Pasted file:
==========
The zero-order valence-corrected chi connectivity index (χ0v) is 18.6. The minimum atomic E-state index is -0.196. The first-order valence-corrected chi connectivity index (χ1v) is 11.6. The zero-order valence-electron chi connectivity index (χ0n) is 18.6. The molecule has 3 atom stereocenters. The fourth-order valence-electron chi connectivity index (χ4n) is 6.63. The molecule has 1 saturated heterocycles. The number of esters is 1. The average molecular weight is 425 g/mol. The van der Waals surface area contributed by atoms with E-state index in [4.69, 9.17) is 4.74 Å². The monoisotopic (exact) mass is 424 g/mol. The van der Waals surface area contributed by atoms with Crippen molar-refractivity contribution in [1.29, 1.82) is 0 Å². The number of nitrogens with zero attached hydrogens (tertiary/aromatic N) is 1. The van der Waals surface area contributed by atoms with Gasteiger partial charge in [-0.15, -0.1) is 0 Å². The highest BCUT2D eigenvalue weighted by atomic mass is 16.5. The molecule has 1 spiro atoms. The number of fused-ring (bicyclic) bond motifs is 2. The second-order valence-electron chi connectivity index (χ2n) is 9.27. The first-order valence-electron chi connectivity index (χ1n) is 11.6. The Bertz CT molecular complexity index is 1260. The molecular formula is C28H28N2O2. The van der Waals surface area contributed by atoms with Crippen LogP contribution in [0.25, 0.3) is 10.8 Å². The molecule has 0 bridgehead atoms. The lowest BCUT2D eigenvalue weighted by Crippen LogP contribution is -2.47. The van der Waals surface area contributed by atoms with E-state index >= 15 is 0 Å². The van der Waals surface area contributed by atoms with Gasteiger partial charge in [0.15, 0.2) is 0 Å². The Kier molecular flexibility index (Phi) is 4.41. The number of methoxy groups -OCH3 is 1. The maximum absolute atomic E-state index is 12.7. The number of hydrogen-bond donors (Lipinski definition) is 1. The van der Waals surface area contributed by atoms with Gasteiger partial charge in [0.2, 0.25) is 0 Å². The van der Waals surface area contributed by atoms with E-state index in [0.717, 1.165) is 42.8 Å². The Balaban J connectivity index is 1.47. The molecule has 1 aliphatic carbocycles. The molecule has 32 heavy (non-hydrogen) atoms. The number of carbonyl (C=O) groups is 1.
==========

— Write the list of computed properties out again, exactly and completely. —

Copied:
The zero-order valence-corrected chi connectivity index (χ0v) is 18.6. The minimum atomic E-state index is -0.196. The first-order valence-corrected chi connectivity index (χ1v) is 11.6. The zero-order valence-electron chi connectivity index (χ0n) is 18.6. The molecule has 3 atom stereocenters. The fourth-order valence-electron chi connectivity index (χ4n) is 6.63. The molecule has 1 saturated heterocycles. The number of esters is 1. The average molecular weight is 425 g/mol. The van der Waals surface area contributed by atoms with E-state index in [4.69, 9.17) is 4.74 Å². The monoisotopic (exact) mass is 424 g/mol. The van der Waals surface area contributed by atoms with Crippen molar-refractivity contribution in [1.29, 1.82) is 0 Å². The number of nitrogens with zero attached hydrogens (tertiary/aromatic N) is 1. The van der Waals surface area contributed by atoms with Gasteiger partial charge in [-0.15, -0.1) is 0 Å². The highest BCUT2D eigenvalue weighted by atomic mass is 16.5. The molecule has 1 spiro atoms. The number of fused-ring (bicyclic) bond motifs is 2. The second-order valence-electron chi connectivity index (χ2n) is 9.27. The first-order valence-electron chi connectivity index (χ1n) is 11.6. The Bertz CT molecular complexity index is 1260. The molecular formula is C28H28N2O2. The van der Waals surface area contributed by atoms with Crippen LogP contribution in [0.25, 0.3) is 10.8 Å². The molecule has 0 bridgehead atoms. The lowest BCUT2D eigenvalue weighted by Crippen LogP contribution is -2.47. The van der Waals surface area contributed by atoms with E-state index >= 15 is 0 Å². The van der Waals surface area contributed by atoms with Gasteiger partial charge in [0.15, 0.2) is 0 Å². The Kier molecular flexibility index (Phi) is 4.41. The number of methoxy groups -OCH3 is 1. The maximum absolute atomic E-state index is 12.7. The number of hydrogen-bond donors (Lipinski definition) is 1. The van der Waals surface area contributed by atoms with Gasteiger partial charge in [0.2, 0.25) is 0 Å². The van der Waals surface area contributed by atoms with E-state index in [0.717, 1.165) is 42.8 Å². The Balaban J connectivity index is 1.47. The molecule has 1 aliphatic carbocycles. The molecule has 32 heavy (non-hydrogen) atoms. The number of carbonyl (C=O) groups is 1.